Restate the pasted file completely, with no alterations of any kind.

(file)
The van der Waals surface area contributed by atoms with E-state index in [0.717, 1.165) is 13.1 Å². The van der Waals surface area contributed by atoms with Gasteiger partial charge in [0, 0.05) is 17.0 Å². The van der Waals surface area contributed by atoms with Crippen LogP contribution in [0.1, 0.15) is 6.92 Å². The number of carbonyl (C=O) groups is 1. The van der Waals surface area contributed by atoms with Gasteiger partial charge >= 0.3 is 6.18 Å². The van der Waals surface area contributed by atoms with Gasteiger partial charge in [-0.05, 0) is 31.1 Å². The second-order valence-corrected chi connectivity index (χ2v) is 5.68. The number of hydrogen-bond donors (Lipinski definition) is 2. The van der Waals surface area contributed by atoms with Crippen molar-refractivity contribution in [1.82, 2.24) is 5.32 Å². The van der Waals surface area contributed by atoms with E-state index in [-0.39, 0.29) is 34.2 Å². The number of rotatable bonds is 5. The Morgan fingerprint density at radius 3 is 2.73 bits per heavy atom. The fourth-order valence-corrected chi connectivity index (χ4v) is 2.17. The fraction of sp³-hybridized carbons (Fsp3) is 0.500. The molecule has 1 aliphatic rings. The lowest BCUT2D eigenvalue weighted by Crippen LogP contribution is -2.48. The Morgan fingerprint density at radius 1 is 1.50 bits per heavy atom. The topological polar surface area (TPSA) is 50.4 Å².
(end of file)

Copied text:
The van der Waals surface area contributed by atoms with E-state index in [0.717, 1.165) is 13.1 Å². The van der Waals surface area contributed by atoms with Gasteiger partial charge in [0, 0.05) is 17.0 Å². The van der Waals surface area contributed by atoms with Crippen LogP contribution in [0.1, 0.15) is 6.92 Å². The number of carbonyl (C=O) groups is 1. The van der Waals surface area contributed by atoms with Gasteiger partial charge >= 0.3 is 6.18 Å². The van der Waals surface area contributed by atoms with Gasteiger partial charge in [-0.05, 0) is 31.1 Å². The second-order valence-corrected chi connectivity index (χ2v) is 5.68. The number of hydrogen-bond donors (Lipinski definition) is 2. The van der Waals surface area contributed by atoms with Crippen molar-refractivity contribution in [1.82, 2.24) is 5.32 Å². The van der Waals surface area contributed by atoms with E-state index in [-0.39, 0.29) is 34.2 Å². The number of rotatable bonds is 5. The Morgan fingerprint density at radius 3 is 2.73 bits per heavy atom. The fourth-order valence-corrected chi connectivity index (χ4v) is 2.17. The fraction of sp³-hybridized carbons (Fsp3) is 0.500. The molecule has 1 aliphatic rings. The lowest BCUT2D eigenvalue weighted by Crippen LogP contribution is -2.48. The Morgan fingerprint density at radius 1 is 1.50 bits per heavy atom. The topological polar surface area (TPSA) is 50.4 Å².